18 Feb Hey Alexa: Voice technology will come at a cost, but are we prepared to pay it?
Voice technology is everywhere. From Amazon, Apple, Google, Microsoft, Samsung and others, Virtual Assistants (VAs) have found a way to sneak into our pockets, homes and workplaces. Designed initially as a domestic productivity tool, they enabled us to perform everyday tasks more quickly and with less attention. VAs are powered by natural language processing and were handling 40% of all searches by 2019. However, at a time where businesses are beginning to use VAs to improve their performance, have we considered the risks these devices could introduce to our organisations?
Becoming the new normal
When Gartner first predicted in 2019 that 25% of workers would use a virtual employee assistant daily by 2021, only less than 2 per cent of businesses worldwide had already incorporated them into their processes.
Virtual assistants (VAs) are an example of machine learning in action. Devices that with the help of artificial intelligence use data to learn from, rather than relying on explicit programming instructions on what to think and do with the data gathered. Whenever we make a request of an assistant like Alexa or Siri, the microphone on the device we are using records our commands. These recordings are sent over the internet to the cloud to be processed. When talking to Alexa, the recording is sent to Alexa Voice Services (AVS). This cloud-based service reviews the recording and interprets your request. Then, the system sends a relevant response back to the device.
Not the most discreet assistant
Just like fingerprints and eye scans, voice can be used as an individual signature that authenticates the identity of its owner with a less margin of error. As a service heavily reliant on voice and listening to conversations, user privacy is not always guaranteed.
When smart speakers went into the market, we failed to realise that our devices would not only record and process our requested commands but everything they heard when the mic was switched on, to perform wake-up or keyword detection and improve user-experience by minimising false positive and false negative activations.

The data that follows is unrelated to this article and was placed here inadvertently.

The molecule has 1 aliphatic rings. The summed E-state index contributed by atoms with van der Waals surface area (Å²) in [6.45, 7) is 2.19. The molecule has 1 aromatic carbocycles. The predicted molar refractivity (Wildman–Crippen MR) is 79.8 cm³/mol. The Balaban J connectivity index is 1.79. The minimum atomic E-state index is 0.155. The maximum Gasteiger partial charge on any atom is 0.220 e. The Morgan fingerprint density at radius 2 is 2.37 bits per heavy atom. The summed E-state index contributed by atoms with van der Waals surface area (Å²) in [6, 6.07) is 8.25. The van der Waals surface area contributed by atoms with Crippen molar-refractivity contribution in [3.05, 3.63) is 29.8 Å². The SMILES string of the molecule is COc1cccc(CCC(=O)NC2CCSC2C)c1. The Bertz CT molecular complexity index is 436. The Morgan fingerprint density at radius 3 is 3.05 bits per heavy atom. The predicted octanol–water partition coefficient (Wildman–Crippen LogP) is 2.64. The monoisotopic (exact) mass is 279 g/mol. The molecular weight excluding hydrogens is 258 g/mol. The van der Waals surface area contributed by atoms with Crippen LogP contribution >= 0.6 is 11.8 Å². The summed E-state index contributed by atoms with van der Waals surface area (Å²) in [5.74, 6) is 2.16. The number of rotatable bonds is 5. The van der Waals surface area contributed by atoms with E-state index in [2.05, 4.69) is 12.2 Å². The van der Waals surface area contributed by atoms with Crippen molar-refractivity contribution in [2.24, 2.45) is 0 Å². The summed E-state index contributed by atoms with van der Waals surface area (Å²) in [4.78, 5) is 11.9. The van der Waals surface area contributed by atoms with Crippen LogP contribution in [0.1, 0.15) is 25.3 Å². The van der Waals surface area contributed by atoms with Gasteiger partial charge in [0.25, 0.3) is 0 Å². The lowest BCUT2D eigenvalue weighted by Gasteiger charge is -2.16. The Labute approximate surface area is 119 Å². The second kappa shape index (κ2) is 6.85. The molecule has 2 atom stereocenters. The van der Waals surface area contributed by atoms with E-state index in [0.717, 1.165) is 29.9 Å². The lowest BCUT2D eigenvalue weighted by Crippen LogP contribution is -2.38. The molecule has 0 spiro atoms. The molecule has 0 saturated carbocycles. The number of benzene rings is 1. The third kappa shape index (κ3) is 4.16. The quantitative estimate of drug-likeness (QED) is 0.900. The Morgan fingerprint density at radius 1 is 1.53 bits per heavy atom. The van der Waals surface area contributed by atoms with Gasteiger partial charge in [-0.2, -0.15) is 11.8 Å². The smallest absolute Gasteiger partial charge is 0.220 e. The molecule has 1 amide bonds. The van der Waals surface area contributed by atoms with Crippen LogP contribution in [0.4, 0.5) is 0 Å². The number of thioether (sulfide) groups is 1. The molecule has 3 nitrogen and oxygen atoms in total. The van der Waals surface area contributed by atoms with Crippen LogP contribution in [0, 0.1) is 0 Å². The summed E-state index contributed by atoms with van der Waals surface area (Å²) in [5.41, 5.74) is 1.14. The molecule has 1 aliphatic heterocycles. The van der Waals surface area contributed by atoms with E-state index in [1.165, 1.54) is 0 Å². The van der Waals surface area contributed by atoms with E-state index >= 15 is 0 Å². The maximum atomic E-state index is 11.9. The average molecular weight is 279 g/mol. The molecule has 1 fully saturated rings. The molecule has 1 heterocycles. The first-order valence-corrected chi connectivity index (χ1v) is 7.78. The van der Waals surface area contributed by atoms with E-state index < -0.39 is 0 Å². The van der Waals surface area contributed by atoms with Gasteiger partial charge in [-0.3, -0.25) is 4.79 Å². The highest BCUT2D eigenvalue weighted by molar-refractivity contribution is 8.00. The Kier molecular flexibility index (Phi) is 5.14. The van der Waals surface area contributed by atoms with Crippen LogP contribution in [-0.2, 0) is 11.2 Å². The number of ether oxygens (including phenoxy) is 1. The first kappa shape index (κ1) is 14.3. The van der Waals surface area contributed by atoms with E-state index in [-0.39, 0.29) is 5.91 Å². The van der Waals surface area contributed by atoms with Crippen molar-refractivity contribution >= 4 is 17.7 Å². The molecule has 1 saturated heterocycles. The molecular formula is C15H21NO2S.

It’s crazy to think of our speakers inconspicuously listening and recording everything that goes on in our homes, let alone our offices. In 2018, an Amazon Echo device recorded a private conversation between a woman in Portland, Oregon and her husband and sent it to a random number in their address book without their permission. Think of the damage a similar incident could cause to your business.
Let’s say you are having a meeting about your company’s latest revolutionary product, which is yet to launch. The details have been kept hidden from the public and your competitors. The details get intercepted from your office’ smart device and sold to the highest bidder. Or your client is dictating confidential information whilst you file a form. The conversation gets recorded and leaked, ruining your organisation’s reputation and ultimately leaving you facing costly legal proceedings.
Voice assistants leave us vulnerable to the web-based companies that provide them and cybercriminals alike, as we give them access to a staggering amount of incredibly valuable insight (which for companies like Amazon or Google, could be used for marketing databases and targeted advertisements).
Hidden in plain sight